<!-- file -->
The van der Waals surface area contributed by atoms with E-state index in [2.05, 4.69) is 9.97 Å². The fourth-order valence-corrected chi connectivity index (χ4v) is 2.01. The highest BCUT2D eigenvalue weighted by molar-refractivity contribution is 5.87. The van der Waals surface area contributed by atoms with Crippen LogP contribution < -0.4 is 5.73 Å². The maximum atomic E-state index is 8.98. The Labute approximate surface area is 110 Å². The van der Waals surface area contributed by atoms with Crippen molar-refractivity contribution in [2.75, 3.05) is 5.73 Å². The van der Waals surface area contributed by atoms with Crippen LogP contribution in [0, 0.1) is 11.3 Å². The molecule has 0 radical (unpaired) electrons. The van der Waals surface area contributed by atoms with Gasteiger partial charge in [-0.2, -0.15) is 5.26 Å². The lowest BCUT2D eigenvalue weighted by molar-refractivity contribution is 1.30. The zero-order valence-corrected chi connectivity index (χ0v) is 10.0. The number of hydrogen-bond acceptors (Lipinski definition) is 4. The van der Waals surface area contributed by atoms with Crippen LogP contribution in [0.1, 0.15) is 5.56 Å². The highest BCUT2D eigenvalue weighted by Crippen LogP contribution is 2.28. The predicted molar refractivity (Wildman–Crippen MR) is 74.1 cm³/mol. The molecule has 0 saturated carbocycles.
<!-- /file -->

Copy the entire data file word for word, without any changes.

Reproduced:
The van der Waals surface area contributed by atoms with E-state index in [2.05, 4.69) is 9.97 Å². The fourth-order valence-corrected chi connectivity index (χ4v) is 2.01. The highest BCUT2D eigenvalue weighted by molar-refractivity contribution is 5.87. The van der Waals surface area contributed by atoms with Crippen LogP contribution < -0.4 is 5.73 Å². The maximum atomic E-state index is 8.98. The Labute approximate surface area is 110 Å². The van der Waals surface area contributed by atoms with Crippen molar-refractivity contribution in [2.75, 3.05) is 5.73 Å². The van der Waals surface area contributed by atoms with Crippen LogP contribution in [0, 0.1) is 11.3 Å². The molecule has 0 radical (unpaired) electrons. The van der Waals surface area contributed by atoms with Gasteiger partial charge in [-0.2, -0.15) is 5.26 Å². The lowest BCUT2D eigenvalue weighted by molar-refractivity contribution is 1.30. The zero-order valence-corrected chi connectivity index (χ0v) is 10.0. The number of hydrogen-bond acceptors (Lipinski definition) is 4. The van der Waals surface area contributed by atoms with Crippen LogP contribution in [0.1, 0.15) is 5.56 Å². The highest BCUT2D eigenvalue weighted by Crippen LogP contribution is 2.28. The predicted molar refractivity (Wildman–Crippen MR) is 74.1 cm³/mol. The molecule has 0 saturated carbocycles.